But how did the political elite develop and how do they remain in power? The book “Duty” by Robert Gates, defense secretary in the second George W. Bush and first Barack Obama administrations, really struck me — not because it presented an autopsy of his work as defense secretary or explained how he managed an institution with a $700 billion budget or described how he had the capacity to destroy the world several times over, but because the story of his life is inspiring. He served under eight presidents, both Republicans and Democrats, from President Ford in the 1970s to President Obama. However, the interesting part was not the party affiliations of the presidents, but the people he worked with over the nearly four decades during which he held positions with the National Security Council, CIA and Department of Defense. When Gates came to the Department of Defense, he was already close to the American strategic elite because he had worked with most of them before. I went back to former Vice President Dick Cheney’s memoir “In My Time” and found that Donald Rumsfeld, whom Gates replaced as defense secretary, was Cheney’s boss during the Ford administration. Thus, if the top White House positions from the Ford administration to the George W. Bush administration were reviewed, one would find many interwoven links connecting one administration to another. It is much the same for the Democrats, which have links extending from the current Obama administration, through the Clinton era, and back to the Carter administration in the 1970s. The thread is always there, moving from president to president and Congress to Congress. This thread is also present in the commissions that the president tasks with researching various issues and which must be headed by two members, one representing each of the two major political parties.
The elite moves in and out of power. While in power, they influence thought through think tanks, big business and inquiry commissions. The system as it stands permits the American elite to survive and remain stable. However, at present there are two developments for which the extent of their impact is difficult to predict. The first of them is the rise in each camp — – Democrat and Republican —– of extremist groups: the tea party for the Republicans and the “progressive” group for the Democrats. The former are severely and radically conservative; the latter are extremely liberal. Both the very conservative and the very liberal attempt to pull their party and public opinion to their side, which has established a state of polarization that America has not known since perhaps the 1950s, when McCarthyism prevailed. If you add to that the horrible condition of the American media, which thrives under the drama of disagreement, conflict and tension, then the political elite begins to find itself in a marginal position that it has been trying to avoid for decades. Sometimes, this causes paralysis in the management of the government — for instance, when the Republicans and Democrats do not agree on how to deal with the budget deficit. However, it has been said American politics are like a pendulum moving between extremes but always returning, by necessity, to the middle. Perhaps this is true, but what will happen if the system is pushed past its extreme limit in pursuit of so-called ideological purity?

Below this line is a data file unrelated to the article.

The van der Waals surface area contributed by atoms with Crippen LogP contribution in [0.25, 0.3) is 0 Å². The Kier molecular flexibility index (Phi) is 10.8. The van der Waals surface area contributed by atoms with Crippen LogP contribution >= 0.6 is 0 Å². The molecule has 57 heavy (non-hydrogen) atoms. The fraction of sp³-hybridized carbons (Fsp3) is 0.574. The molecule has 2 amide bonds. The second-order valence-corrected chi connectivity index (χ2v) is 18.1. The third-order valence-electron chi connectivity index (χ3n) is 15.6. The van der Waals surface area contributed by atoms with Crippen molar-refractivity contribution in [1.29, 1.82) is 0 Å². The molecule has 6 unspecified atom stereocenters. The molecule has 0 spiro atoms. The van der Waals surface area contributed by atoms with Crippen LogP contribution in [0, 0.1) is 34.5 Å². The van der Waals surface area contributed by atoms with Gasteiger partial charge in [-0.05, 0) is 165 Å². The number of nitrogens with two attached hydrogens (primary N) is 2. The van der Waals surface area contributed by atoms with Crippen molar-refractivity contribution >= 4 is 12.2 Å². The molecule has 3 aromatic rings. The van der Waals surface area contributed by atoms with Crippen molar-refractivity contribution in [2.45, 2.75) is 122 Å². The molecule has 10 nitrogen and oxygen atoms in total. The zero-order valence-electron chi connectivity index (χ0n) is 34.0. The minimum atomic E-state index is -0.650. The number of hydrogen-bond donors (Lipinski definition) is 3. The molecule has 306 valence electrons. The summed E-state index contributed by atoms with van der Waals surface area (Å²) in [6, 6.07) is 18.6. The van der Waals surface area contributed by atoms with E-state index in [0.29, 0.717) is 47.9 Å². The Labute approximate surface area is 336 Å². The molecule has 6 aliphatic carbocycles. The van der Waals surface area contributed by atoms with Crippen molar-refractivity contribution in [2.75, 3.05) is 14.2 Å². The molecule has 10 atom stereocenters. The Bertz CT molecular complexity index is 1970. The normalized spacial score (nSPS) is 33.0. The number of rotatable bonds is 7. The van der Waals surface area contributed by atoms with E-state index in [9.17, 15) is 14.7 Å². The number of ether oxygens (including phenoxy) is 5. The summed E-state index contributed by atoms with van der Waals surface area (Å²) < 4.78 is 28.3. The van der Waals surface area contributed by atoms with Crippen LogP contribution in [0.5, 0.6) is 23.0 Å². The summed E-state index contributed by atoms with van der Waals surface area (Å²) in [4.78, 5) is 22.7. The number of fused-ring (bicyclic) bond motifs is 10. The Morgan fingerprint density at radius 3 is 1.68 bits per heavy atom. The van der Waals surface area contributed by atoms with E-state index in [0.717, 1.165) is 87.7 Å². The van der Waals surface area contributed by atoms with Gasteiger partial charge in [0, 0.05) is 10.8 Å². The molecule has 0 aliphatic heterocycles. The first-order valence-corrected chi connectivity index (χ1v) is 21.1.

Posted by unhappycamper | Mon Mar 10, 2014, 09:31 AM (2 replies)
The Pentagon's phony budget war
By Mattea Kramer
Mar 7, '14
Yet a careful look at budget figures for the US military - a bureaucratic juggernaut accounting for 57% of the federal discretionary budget and nearly 40% of all military spending on this planet - shows that such claims have been largely fictional. Despite cries of doom since the across-the-board cuts known as sequestration surfaced in Washington in 2011, the Pentagon has seen few actual reductions, and there is no indication that will change any time soon.
In the end, the Pentagon shaved about 5.7%, or $31 billion, from its 2013 budget. And just how painful did that turn out to be? Frank Kendall, who serves as the Undersecretary of Defense for Acquisition, Technology, and Logistics, has acknowledged that the Pentagon "cried wolf." Those cuts caused no substantial damage, he admitted.
When it was time to write the Pentagon budget into law, appropriators in Congress wanted in on the fun. As Winslow Wheeler of the Project on Government Oversight discovered, lawmakers added a $10.8 billion slush fund to the war budget.